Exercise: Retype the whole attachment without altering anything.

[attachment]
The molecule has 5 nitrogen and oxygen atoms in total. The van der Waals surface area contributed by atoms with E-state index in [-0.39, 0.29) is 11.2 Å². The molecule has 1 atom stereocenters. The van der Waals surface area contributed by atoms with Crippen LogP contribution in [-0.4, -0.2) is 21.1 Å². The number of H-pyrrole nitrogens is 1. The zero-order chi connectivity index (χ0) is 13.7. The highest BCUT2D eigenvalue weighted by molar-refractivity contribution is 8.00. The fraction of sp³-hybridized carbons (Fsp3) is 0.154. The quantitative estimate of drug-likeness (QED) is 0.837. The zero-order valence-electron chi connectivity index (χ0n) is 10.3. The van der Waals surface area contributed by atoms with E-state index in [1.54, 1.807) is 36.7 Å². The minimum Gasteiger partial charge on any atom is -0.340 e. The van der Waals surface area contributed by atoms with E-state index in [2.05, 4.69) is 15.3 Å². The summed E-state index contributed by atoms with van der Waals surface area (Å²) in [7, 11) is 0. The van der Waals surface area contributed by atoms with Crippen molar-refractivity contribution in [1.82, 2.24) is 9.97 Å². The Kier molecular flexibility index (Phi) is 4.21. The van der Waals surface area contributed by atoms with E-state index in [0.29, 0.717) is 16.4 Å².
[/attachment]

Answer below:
The molecule has 5 nitrogen and oxygen atoms in total. The van der Waals surface area contributed by atoms with E-state index in [-0.39, 0.29) is 11.2 Å². The molecule has 1 atom stereocenters. The van der Waals surface area contributed by atoms with Crippen LogP contribution in [-0.4, -0.2) is 21.1 Å². The number of H-pyrrole nitrogens is 1. The zero-order chi connectivity index (χ0) is 13.7. The highest BCUT2D eigenvalue weighted by molar-refractivity contribution is 8.00. The fraction of sp³-hybridized carbons (Fsp3) is 0.154. The quantitative estimate of drug-likeness (QED) is 0.837. The zero-order valence-electron chi connectivity index (χ0n) is 10.3. The van der Waals surface area contributed by atoms with E-state index in [1.54, 1.807) is 36.7 Å². The minimum Gasteiger partial charge on any atom is -0.340 e. The van der Waals surface area contributed by atoms with E-state index in [2.05, 4.69) is 15.3 Å². The summed E-state index contributed by atoms with van der Waals surface area (Å²) in [7, 11) is 0. The van der Waals surface area contributed by atoms with Crippen molar-refractivity contribution in [1.82, 2.24) is 9.97 Å². The Kier molecular flexibility index (Phi) is 4.21. The van der Waals surface area contributed by atoms with E-state index in [0.29, 0.717) is 16.4 Å².